When lost in a thick-wooded country alwaysWork downward as water would. YouWill come out somewhere. — Robert Penn Warren, from “A Few Axioms for a Young Man,” Uncollected Poems 1943-1989, The Collected Poems of Robert Penn Warren, ed. John Burt (Louisiana State University Press, 1998)
But you can’t give your heart to a wild thing: the more you do, the stronger they get. Until they’re strong enough to run into the woods. Or fly into a tree. Then a taller tree. Then the sky. That’s how you’ll end up, Mr Bell. If you let yourself love a wild thing. You’ll… Continue reading Truman Capote
I have a need of silence and of stars ;Too much is said too loudly ; I am dazed.The silken sound of whirled infinityIs lost in voices shouting to be heard. — William Alexander Percy, from “In New York,” In April Once. (Hesperides Press October 26, 2007) Originaly published 1920.
When you’ve got nowhere to turn, turn on the gas. — Truman Capote, Answered Prayers . (Hamish Hamilton [London] 1986) Unfinished novel published posthumously.
I give you the mausoleum of all hope and desire…I give it to you not that you may remember time, but that you might forget it now and then for a moment and not spend all of your breath trying to conquer it. Because no battle is ever won. They are not even fought. The… Continue reading William Faulkner
–luring me to a past that never was. This is the treachery of nostalgia. — Natasha Trethewey, from section 3 “Siren” in “Mythology,” Thrall: Poems (Houghton Mifflin Harcourt, 2012)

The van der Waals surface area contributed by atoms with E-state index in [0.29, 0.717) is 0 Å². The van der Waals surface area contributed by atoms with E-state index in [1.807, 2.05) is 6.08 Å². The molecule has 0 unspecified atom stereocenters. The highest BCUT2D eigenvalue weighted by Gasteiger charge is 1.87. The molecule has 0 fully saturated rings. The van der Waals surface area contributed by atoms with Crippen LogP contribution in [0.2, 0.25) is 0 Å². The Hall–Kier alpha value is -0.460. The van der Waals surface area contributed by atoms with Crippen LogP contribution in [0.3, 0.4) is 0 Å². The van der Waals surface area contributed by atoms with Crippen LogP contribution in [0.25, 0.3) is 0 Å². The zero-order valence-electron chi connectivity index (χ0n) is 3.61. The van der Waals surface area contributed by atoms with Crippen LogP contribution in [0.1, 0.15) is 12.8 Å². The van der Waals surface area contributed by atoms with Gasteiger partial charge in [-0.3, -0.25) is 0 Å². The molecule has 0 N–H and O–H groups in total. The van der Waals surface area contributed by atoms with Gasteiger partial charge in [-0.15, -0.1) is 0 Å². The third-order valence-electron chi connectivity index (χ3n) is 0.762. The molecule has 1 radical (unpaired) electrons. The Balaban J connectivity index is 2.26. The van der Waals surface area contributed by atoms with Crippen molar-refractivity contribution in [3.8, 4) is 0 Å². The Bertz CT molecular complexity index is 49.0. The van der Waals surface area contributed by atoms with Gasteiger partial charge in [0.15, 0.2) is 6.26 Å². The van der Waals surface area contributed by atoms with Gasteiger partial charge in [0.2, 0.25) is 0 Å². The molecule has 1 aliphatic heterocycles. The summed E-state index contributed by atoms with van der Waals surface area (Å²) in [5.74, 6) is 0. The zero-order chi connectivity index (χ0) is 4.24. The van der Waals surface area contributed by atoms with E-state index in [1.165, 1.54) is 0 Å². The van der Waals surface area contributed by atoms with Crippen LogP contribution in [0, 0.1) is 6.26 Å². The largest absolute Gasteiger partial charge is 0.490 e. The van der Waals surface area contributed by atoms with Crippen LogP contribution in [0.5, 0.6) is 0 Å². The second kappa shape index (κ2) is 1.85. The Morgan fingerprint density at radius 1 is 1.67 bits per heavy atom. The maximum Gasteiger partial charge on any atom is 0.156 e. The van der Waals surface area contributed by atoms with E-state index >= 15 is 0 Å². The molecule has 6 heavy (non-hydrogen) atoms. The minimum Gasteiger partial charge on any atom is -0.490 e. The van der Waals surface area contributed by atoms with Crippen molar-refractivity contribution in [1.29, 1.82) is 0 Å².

My, how foolish I am! You know what I’ve always thought? I’ve always thought a body would have to be sick and dying before they saw the Lord. And I imagined that when He came it would be like looking at the Baptist window: pretty as colored glass with the sun pouring through, such a… Continue reading Truman Capote
We are alone, darling child, terribly, isolated each from the other; so fierce is the world’s ridicule we cannot speak or show our tenderness; for us, death is stronger than life, it pulls like a wind through the dark, all our cries burlesqued in joyless laughter; and with the garbage of loneliness stuffed down us… Continue reading Truman Capote
Amaranth There are no starfish in the sky tonight, But there is one below your belly, And there are cold evenings in your eyes. If I could get to your house I would look under the bed of your childhood, The tongueless loafer without laces or eyes, The cave of your young foot With its… Continue reading Frank Stanford
She smelled like trees. In the corner it was dark, but I could see the window. I squatted there, holding the slipper. I couldn’t see it but my hands saw it, and I could hear it getting night, and my hands saw the slipper but I couldn’t see myself, but my hands could see the… Continue reading William Faulkner